Chapter 9 – Developing Information Systems.docx

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Information Technology Management
ITM 102
Sam Lampropoulos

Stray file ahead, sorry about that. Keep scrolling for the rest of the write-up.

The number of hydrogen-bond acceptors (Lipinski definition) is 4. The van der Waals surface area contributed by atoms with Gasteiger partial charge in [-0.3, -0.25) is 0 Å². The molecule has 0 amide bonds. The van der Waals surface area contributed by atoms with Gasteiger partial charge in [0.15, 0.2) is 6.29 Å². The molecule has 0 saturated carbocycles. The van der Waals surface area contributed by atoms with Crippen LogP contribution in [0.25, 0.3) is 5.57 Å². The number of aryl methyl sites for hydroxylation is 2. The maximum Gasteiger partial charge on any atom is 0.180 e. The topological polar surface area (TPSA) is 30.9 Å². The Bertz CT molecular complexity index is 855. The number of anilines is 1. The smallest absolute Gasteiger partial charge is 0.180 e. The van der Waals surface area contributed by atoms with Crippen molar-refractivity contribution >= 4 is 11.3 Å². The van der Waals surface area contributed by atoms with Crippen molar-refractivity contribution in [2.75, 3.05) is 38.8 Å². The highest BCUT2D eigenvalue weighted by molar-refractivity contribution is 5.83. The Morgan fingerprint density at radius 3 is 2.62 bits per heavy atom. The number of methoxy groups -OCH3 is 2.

Chapter 9 – Developing Information Systems 9.1 Systems as Planned Organizational Change Systems Development and Organizational Change  The most common form of IT-enabled organizational change is automation  Low risk / low return 1. Automation 2. Rationalization 3. Re-engineering 4. Paradigm Shift  One that follows quickly from early automation is rationalization of procedures o Frequently reveals new bottlenecks in production and makes the existing arrangement o Streamlining of standard operating procedures  Business process re-engineering (BPR) in which business processes are analyzed, simplified, and redesigned. o Rethink their business processes to improve speed, service and quality  Rationalizing procedures and redesigning business processes are limited to specific parts of a business  The most radical form of business change is called a paradigm shirt o Re-engineering often fail because extensive organizational change is so difficult to orchestrate Business Process Re-engineering  Work flow management is the process of streamlining business procedures so that documents can be moved easily and efficiently  Business Process modeling  Quality Management  Change Management Steps in Effective Re-engineering  One of the most important strategic decisions that a firm can make is not deciding how to use information system to improve business process but rather understanding what business processes need improvement  Firms become vulnerable to competitors that may have discovered the right business model  Need to understand and measure the performance of existing processes as a baseline Process Improvement: Business Process Management Total Quality Management, and Six Sigma  BPR projects tend to be expensive and organizationally disruptive  Business Process Management (BPM) enables organizations to manage incremental process changes that are required simultaneously in many areas of the business  BPM includes work flow management, business process modeling, quality management, change management, and tools for recasting the firm’s business processes into a standardized form where they can be continually manipulated Total Quality Management and Six Sigma  Total Quality Management (TQM) to make quality the responsibility of all people and functions within an organization.  Holds that the achievement of quality control is an end in itself everyone is expect to contribute to the overall improvement of quality  Six Sigma is a specific measure of quality, representing 3.4 defects per million opportunities How Information systems support Quality Improvements  TQM typically focuses on making a series of continuous improvements rather than dramatic bursts of change.  Use statistical analysis tools to detect flaws in the execution of an existing process and make minor adjustments  Benchmarking consists of setting strict stands for products, services and other activities 9.2 Overview of System Development  The activates that go into producing an information system solution to an organizational problem or opportunity are called systems development System Analysis  Establishing information requirements  The analysis of the problem that the organization will try to solve with an information system  System analysis would include a feasibility study to determine whether that solution was feasible or achievable from a financial, technical and organizational standpoint  Establish who needs what information, where, when and how Establishing Information Requirement  Most challenging task of the systems analyst is to define the specific information requirements that must be met by the system solution selected  Information requirements of a new system involve identifying who needs what information, where, when and how System Design  Describes how the system will meet information requirements  Shows how the system will fulfill those objective  System analysis describes what a system should do to meet information requirements  Deliver the functions identified during system analysis  When systems are used to strength the wrong business model, a business can become more efficient at doing what it should not do The Role of End Users  User information requirement drive the entire systems development effort  Must have sufficient control over the design process to ensure that the system reflects their business priorities and information needs Completing the Systems Development Process (pg. 288) Programming  System specifications that were prepared during the design stage are translated into software program code o Before programming is done  Do not do personal programming  Purchase software that meets the requirement for a new system from external sources such as software packages from a commercial software vendor Testing  Must be conducted to ascertain whether the system produces the right results  Unit testing or program testing consists of testing each program separately in the system.  System Testing tests the functioning of the information system as a whole  Acceptance testing provides the final certification that the system is ready to be used in a production sitting  Test plan include all of the preparations for the series of tests we have just described Conversion  The process of changing from the old system to the new system  Parallel Strategy both the old system and its potential replacement are run together for a time until everyone is assured  Direct cutover strategy introduces the new system to only a limited area of the organization such as a single department or operating unit  Phased approach strategy introduces the new system in stages, either by functions or by organization units. o Detailed documentation showing how the system works from both technical and end-user standpoints is finalized du